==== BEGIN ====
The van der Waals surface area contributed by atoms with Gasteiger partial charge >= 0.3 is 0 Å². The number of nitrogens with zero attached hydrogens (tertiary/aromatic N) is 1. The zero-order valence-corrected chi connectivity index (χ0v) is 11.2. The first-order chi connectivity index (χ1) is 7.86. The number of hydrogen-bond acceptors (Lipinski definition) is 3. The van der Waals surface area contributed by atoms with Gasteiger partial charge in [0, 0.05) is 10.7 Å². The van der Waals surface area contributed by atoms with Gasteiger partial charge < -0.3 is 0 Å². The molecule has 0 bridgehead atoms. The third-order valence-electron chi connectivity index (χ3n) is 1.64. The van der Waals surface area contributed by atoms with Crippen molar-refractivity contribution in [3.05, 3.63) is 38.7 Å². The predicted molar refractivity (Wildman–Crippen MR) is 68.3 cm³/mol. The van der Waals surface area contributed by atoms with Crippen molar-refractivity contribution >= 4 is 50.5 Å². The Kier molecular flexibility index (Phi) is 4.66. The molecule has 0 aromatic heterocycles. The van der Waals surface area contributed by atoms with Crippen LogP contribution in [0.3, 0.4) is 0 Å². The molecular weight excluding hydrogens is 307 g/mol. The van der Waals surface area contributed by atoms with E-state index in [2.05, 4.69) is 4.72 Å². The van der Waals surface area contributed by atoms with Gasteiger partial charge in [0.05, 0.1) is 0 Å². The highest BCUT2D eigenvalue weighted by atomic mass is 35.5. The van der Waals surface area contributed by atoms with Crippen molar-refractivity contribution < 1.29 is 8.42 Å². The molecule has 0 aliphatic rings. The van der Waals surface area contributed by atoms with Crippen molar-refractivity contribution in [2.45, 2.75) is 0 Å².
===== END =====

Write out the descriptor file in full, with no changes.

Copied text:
The van der Waals surface area contributed by atoms with Gasteiger partial charge >= 0.3 is 0 Å². The number of nitrogens with zero attached hydrogens (tertiary/aromatic N) is 1. The zero-order valence-corrected chi connectivity index (χ0v) is 11.2. The first-order chi connectivity index (χ1) is 7.86. The number of hydrogen-bond acceptors (Lipinski definition) is 3. The van der Waals surface area contributed by atoms with Gasteiger partial charge in [0, 0.05) is 10.7 Å². The van der Waals surface area contributed by atoms with Gasteiger partial charge < -0.3 is 0 Å². The molecule has 0 bridgehead atoms. The third-order valence-electron chi connectivity index (χ3n) is 1.64. The van der Waals surface area contributed by atoms with Crippen molar-refractivity contribution in [3.05, 3.63) is 38.7 Å². The predicted molar refractivity (Wildman–Crippen MR) is 68.3 cm³/mol. The van der Waals surface area contributed by atoms with Crippen molar-refractivity contribution >= 4 is 50.5 Å². The Kier molecular flexibility index (Phi) is 4.66. The molecule has 0 aromatic heterocycles. The van der Waals surface area contributed by atoms with Crippen LogP contribution in [0.3, 0.4) is 0 Å². The molecular weight excluding hydrogens is 307 g/mol. The van der Waals surface area contributed by atoms with E-state index in [2.05, 4.69) is 4.72 Å². The van der Waals surface area contributed by atoms with Gasteiger partial charge in [0.05, 0.1) is 0 Å². The highest BCUT2D eigenvalue weighted by atomic mass is 35.5. The van der Waals surface area contributed by atoms with Crippen molar-refractivity contribution < 1.29 is 8.42 Å². The molecule has 0 aliphatic rings. The van der Waals surface area contributed by atoms with Crippen molar-refractivity contribution in [2.45, 2.75) is 0 Å².